4.2 The trademark TAMIFLU designates an antiviral pharmaceutical preparation, namely a product against flu.
4.3 The Respondent according to the WhoIs database registered the disputed Domain Names on November 21, 2009 with the Registrar known as eNom, Inc.
5.1 The Complainant contends that the disputed Domain Names are confusingly similar to the Complainant's trademark since all five disputed Domain Names incorporate the trademark TAMIFLU in the Domain Names. The Complainant asserts that the addition of the letter “x”, a hypen, and figures 1-5 do not sufficiently distinguish the disputed Domain Names from the Complainant's trademark.
5.2 The Complainant asserts that since the Complainant's trademark, TAMIFLU has been referred to repeatedly in the mass media since the outbreak of swine flu disease; the trademark's notoriety will increase the likelihood of confusion.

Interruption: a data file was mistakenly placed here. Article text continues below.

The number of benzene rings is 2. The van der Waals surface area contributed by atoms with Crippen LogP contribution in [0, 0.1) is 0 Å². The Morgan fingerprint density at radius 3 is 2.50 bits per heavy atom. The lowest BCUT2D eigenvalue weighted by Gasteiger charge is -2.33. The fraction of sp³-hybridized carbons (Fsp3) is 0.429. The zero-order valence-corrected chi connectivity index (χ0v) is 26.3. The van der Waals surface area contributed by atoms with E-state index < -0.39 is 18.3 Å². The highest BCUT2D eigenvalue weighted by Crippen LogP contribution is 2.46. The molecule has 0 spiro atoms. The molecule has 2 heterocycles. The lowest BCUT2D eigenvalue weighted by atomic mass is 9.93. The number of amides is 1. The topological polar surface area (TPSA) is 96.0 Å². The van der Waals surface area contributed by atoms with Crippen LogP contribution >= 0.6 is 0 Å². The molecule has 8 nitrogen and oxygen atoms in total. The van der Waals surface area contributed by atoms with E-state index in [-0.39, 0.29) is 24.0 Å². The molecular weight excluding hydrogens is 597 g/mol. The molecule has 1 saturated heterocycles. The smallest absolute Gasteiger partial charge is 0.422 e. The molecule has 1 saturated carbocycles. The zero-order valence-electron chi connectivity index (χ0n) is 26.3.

5.3 The Complainant states that having registered the TAMIFLU trademark with a priority date of May 1999, the trademark registration predates the Respondent's registration of the disputed Domain Names in November 2009 and therefore the disputed Domain Names are confusingly similar to the Complainant's pre-existing trademark.
5.4 The Complainant further contends that as the Complainant holds exclusive rights for the trademark, TAMIFLU, the Respondent has never been granted any licence, permission, consent or authority to use the trademark in any or all of the disputed Domain Names.
5.5 The Complainant points out that it is obvious; the Respondent is using the disputed Domain Names for illegitimate commercial gain and with the purpose of capitalizing on the fame of the Complainant's trademark TAMIFLU. Reference is made to the fact that the disputed Domain Names direct to webpages offering and or selling the Complainant's products under an online pharmacy and drives online consumers and internet visitors to pornographic sites
5.6 With reference to registration and use in bad faith, the Complainant submits that the Respondent registered the disputed Domain Names in bad faith since the Respondent no doubt had knowledge of the Complainant's well-known product and trademark TAMIFLU at the time of registration on November 21. 2009.